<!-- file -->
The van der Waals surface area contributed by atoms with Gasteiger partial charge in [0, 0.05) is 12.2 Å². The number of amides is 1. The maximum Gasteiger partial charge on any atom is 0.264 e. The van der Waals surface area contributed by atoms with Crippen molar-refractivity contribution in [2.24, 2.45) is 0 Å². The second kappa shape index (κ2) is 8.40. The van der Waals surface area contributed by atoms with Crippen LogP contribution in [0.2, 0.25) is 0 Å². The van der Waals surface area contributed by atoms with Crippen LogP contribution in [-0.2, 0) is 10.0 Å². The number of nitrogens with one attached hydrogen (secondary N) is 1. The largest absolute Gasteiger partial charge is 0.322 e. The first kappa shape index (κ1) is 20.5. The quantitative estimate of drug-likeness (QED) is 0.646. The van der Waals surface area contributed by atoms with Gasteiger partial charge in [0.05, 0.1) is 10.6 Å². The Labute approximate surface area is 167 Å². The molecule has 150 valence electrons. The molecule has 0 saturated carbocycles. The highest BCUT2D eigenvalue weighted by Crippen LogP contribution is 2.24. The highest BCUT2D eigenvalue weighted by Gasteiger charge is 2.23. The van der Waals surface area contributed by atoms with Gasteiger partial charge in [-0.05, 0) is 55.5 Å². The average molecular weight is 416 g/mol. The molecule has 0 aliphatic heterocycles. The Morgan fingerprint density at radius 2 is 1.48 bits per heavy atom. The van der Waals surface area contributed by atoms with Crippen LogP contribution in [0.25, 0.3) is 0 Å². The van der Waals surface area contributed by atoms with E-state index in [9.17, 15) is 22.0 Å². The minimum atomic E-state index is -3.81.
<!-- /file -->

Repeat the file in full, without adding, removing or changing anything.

The van der Waals surface area contributed by atoms with Gasteiger partial charge in [0, 0.05) is 12.2 Å². The number of amides is 1. The maximum Gasteiger partial charge on any atom is 0.264 e. The van der Waals surface area contributed by atoms with Crippen molar-refractivity contribution in [2.24, 2.45) is 0 Å². The second kappa shape index (κ2) is 8.40. The van der Waals surface area contributed by atoms with Crippen LogP contribution in [0.2, 0.25) is 0 Å². The van der Waals surface area contributed by atoms with Crippen LogP contribution in [-0.2, 0) is 10.0 Å². The number of nitrogens with one attached hydrogen (secondary N) is 1. The largest absolute Gasteiger partial charge is 0.322 e. The first kappa shape index (κ1) is 20.5. The quantitative estimate of drug-likeness (QED) is 0.646. The van der Waals surface area contributed by atoms with Gasteiger partial charge in [0.05, 0.1) is 10.6 Å². The Labute approximate surface area is 167 Å². The molecule has 150 valence electrons. The molecule has 0 saturated carbocycles. The highest BCUT2D eigenvalue weighted by Crippen LogP contribution is 2.24. The highest BCUT2D eigenvalue weighted by Gasteiger charge is 2.23. The van der Waals surface area contributed by atoms with Gasteiger partial charge in [-0.05, 0) is 55.5 Å². The average molecular weight is 416 g/mol. The molecule has 0 aliphatic heterocycles. The Morgan fingerprint density at radius 2 is 1.48 bits per heavy atom. The van der Waals surface area contributed by atoms with Crippen LogP contribution in [0.25, 0.3) is 0 Å². The van der Waals surface area contributed by atoms with E-state index in [9.17, 15) is 22.0 Å². The minimum atomic E-state index is -3.81.